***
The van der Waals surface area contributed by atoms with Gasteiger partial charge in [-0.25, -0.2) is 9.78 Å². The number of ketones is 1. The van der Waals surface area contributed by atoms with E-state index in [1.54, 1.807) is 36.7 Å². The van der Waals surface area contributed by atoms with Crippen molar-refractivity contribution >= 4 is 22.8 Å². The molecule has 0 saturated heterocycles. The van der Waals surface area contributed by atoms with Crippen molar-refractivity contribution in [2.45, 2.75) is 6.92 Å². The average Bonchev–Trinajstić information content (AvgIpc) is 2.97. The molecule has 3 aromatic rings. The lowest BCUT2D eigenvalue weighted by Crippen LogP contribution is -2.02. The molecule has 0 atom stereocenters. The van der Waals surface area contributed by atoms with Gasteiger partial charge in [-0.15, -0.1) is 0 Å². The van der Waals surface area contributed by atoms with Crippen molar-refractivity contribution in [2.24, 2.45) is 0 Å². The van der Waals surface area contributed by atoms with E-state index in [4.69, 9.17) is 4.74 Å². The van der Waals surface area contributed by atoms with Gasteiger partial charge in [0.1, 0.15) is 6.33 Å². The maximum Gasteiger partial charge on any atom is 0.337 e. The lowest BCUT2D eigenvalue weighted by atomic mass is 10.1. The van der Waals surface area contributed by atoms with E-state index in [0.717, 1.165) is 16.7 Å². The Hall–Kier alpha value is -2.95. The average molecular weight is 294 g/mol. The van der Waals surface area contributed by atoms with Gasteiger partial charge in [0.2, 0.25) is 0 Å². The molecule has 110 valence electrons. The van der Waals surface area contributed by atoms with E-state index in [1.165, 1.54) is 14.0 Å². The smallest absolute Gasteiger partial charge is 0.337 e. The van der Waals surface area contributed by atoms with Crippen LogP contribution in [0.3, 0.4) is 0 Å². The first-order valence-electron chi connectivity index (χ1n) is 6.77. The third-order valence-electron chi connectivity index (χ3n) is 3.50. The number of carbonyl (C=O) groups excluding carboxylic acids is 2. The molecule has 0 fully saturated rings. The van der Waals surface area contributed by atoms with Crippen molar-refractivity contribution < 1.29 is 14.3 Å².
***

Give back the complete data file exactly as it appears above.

The van der Waals surface area contributed by atoms with Gasteiger partial charge in [-0.25, -0.2) is 9.78 Å². The number of ketones is 1. The van der Waals surface area contributed by atoms with E-state index in [1.54, 1.807) is 36.7 Å². The van der Waals surface area contributed by atoms with Crippen molar-refractivity contribution >= 4 is 22.8 Å². The molecule has 0 saturated heterocycles. The van der Waals surface area contributed by atoms with Crippen molar-refractivity contribution in [2.45, 2.75) is 6.92 Å². The average Bonchev–Trinajstić information content (AvgIpc) is 2.97. The molecule has 3 aromatic rings. The lowest BCUT2D eigenvalue weighted by Crippen LogP contribution is -2.02. The molecule has 0 atom stereocenters. The van der Waals surface area contributed by atoms with Gasteiger partial charge in [-0.15, -0.1) is 0 Å². The van der Waals surface area contributed by atoms with Crippen molar-refractivity contribution in [2.24, 2.45) is 0 Å². The van der Waals surface area contributed by atoms with E-state index in [4.69, 9.17) is 4.74 Å². The van der Waals surface area contributed by atoms with Gasteiger partial charge in [0.1, 0.15) is 6.33 Å². The maximum Gasteiger partial charge on any atom is 0.337 e. The lowest BCUT2D eigenvalue weighted by atomic mass is 10.1. The van der Waals surface area contributed by atoms with E-state index in [0.717, 1.165) is 16.7 Å². The Hall–Kier alpha value is -2.95. The average molecular weight is 294 g/mol. The van der Waals surface area contributed by atoms with Gasteiger partial charge in [0.2, 0.25) is 0 Å². The molecule has 110 valence electrons. The van der Waals surface area contributed by atoms with E-state index in [1.165, 1.54) is 14.0 Å². The smallest absolute Gasteiger partial charge is 0.337 e. The van der Waals surface area contributed by atoms with Crippen LogP contribution in [0.3, 0.4) is 0 Å². The first-order valence-electron chi connectivity index (χ1n) is 6.77. The third-order valence-electron chi connectivity index (χ3n) is 3.50. The number of carbonyl (C=O) groups excluding carboxylic acids is 2. The molecule has 0 fully saturated rings. The van der Waals surface area contributed by atoms with Crippen molar-refractivity contribution < 1.29 is 14.3 Å².